Extract from an article by David Korten at

3: What Would a Down-to-Earth Economy Look Like?

How did we end up with Wall Street when models for a healthy economy are all around us?

Modern neuroscience affirms that the human brain evolved to reward cooperation and service. In other words, nature has hard-wired the original instructions into our brain. Extreme individualism, greed, and violence are pathological and a sign of physical, developmental, cultural, and/or institutional system failure. Caring relationships are the foundation of healthy families, communities, and life itself.

We are living out the consequences of our collective human failure to adhere to the original instructions—the organizing principles of healthy living systems readily discernible through observation of nature at work. These are the principles by which we must rethink and reorganize human economies.

So how would nature design an economy? An economy is nothing more than a system for allocating resources to productive activity—presumably in support of life. In fact, nature is an economy, with material and information exchange, saving, investment, production, and consumption—all functions we associate with economic activity. Absent human intervention, as Lyons says, “It just continues on and on in great cycles of regeneration.”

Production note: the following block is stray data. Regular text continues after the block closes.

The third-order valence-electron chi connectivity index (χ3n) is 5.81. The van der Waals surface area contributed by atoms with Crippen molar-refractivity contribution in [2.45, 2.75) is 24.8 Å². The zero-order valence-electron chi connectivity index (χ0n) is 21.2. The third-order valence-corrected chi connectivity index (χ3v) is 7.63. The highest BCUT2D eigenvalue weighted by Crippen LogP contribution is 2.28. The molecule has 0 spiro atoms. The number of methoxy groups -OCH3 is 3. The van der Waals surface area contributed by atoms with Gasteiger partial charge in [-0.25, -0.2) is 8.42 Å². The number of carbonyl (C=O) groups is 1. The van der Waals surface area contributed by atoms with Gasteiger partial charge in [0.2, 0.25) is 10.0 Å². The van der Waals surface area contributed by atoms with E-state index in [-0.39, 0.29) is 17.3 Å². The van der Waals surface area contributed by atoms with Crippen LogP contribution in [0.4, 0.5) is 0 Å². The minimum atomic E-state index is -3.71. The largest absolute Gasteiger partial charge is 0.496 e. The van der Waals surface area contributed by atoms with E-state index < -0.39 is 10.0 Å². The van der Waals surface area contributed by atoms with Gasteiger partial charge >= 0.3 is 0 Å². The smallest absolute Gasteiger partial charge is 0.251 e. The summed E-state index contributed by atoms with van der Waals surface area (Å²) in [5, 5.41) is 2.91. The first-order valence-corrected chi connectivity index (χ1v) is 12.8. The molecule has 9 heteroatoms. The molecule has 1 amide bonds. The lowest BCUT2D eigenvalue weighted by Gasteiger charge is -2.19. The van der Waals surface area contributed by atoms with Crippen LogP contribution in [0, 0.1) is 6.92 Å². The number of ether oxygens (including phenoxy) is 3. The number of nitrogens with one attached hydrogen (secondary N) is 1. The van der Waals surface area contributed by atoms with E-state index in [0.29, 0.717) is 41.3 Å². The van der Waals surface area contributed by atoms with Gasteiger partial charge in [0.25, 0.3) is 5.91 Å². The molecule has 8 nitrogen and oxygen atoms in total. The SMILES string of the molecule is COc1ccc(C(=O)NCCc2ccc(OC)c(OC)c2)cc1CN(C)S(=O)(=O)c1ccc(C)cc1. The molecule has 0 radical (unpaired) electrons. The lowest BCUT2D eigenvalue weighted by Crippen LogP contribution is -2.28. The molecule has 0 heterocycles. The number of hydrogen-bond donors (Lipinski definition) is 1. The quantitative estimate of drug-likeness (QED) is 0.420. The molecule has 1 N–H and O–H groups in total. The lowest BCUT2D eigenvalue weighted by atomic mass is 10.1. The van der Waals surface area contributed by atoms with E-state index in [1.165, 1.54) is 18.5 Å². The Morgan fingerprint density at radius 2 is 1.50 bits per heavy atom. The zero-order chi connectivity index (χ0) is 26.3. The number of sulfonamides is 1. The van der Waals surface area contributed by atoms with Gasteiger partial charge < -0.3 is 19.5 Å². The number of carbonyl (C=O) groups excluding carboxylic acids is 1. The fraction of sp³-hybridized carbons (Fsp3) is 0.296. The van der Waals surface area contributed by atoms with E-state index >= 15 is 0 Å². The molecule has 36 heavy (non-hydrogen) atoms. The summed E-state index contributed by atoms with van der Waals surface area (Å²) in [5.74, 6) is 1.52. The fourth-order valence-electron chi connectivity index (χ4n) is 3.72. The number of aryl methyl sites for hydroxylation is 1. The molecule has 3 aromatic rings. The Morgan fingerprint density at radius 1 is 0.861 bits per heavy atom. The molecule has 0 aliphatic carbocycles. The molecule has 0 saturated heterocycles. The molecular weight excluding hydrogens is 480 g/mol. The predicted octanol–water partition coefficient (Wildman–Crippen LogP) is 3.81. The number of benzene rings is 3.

Nature surrounds us with expressions of the organizing principles that make possible life’s exceptional resilience, capacity for adaptation, creative innovation, and vibrant abundance. Earth’s biosphere and the human body are two magnificent examples.

  Wall Street Nature
Defining value Money
Primary performance indicators Growth, financial returns, flows, and assets Life’s abundance, health, resilience, and creative potential
Primary dynamic Competition to maximize self-interest Cooperation to optimize self- and community interest
Decision-making power Global, top-down, centralized, and concentrated Local, bottom-up, and distributed
Time frame Immediate return Sustained yield
Local character Uniform Diverse
Resource control Monopolized Shared
Resource flows Global, linear, one-time use from mine to dump Local, circular, perpetual use, zero waste
Deficits of concern Financial Social and environmental
Measure of efficiency Returns to financial capital Returns to social and natural capital
Growth Infinite growth of money and material consumption A stage in life’s endless regenerative cycles of birth, growth, death, and rebirth